Scam Reporting

I do a lot of Scamwatch reports, and want to make my reporting more effective.

What’s the best way to copy an email for them? I hit the “i” which gives me the header information and copy that, but it does not do much more than give the spam filter eg Client Atmail 7.2.0.14467 and reveal the Reply email (which is usually some random email address - they want you to click the link). I remember doing some “forwarding” that gave more information for my ISP.

I hover over the link and write where it goes, so I can put that into the Website box. I can’t find a way to just copy it.

There are days I wish I had an “account” with the boxes all filled in, so I could just fly through, as sometimes the reporting takes longer than the scam.

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For Scamwatch and other needs I often use a screen capture. On IOS it defaults to a picture which will appear briefly requesting you save or edit. You can always open from pics to edit later and move it save to a different file/folder. I’ve an App to resize (reduce the resolution) if required to produce a more compact pic to attach and send.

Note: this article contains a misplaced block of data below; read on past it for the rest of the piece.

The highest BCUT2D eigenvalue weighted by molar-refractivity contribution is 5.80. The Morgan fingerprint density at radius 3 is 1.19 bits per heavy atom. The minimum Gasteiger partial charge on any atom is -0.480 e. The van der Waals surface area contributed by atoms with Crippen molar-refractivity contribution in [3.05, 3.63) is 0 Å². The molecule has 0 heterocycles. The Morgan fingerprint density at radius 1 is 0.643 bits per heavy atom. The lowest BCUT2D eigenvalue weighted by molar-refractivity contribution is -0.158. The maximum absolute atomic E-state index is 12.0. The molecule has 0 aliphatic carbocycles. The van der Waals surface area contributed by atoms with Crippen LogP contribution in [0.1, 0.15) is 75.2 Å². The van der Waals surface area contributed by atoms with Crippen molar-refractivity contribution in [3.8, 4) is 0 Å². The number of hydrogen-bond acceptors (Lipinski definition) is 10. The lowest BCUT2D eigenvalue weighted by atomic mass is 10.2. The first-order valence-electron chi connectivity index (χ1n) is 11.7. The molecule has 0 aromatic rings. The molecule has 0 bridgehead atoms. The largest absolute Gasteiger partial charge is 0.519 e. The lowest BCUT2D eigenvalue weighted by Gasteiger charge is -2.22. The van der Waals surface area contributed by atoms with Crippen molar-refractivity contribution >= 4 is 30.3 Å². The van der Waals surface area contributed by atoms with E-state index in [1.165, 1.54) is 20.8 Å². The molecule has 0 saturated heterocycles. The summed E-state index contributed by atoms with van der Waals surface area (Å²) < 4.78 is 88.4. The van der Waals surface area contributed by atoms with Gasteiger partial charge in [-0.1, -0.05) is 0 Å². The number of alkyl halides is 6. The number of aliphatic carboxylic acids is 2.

For a PC I simply open Paint or Word and paste the image directly. Most often paint as it’s easy to edit (Crop and resize to a lesser resolution).

Hence any detail I can reveal on the screen can be saved without too great a difficulty. It still leaves one to manually type in some of the responses to Scamwatch.

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People investigating email scams want the “raw” email in its entirety, which retains all the information they need to investigate the scam. How you get that depends entirely on the mail client you are using; look for an “export” or “save message” option.

In Gmail the option is “Download message”, which saves the message as a file in “.eml” format, which you can then upload to Scamwatch with your report. In ProtonMail the option is “Export”, which also saves the file in “.eml” format. Other message file formats investigators might be able to use are “.msg” and “.html”.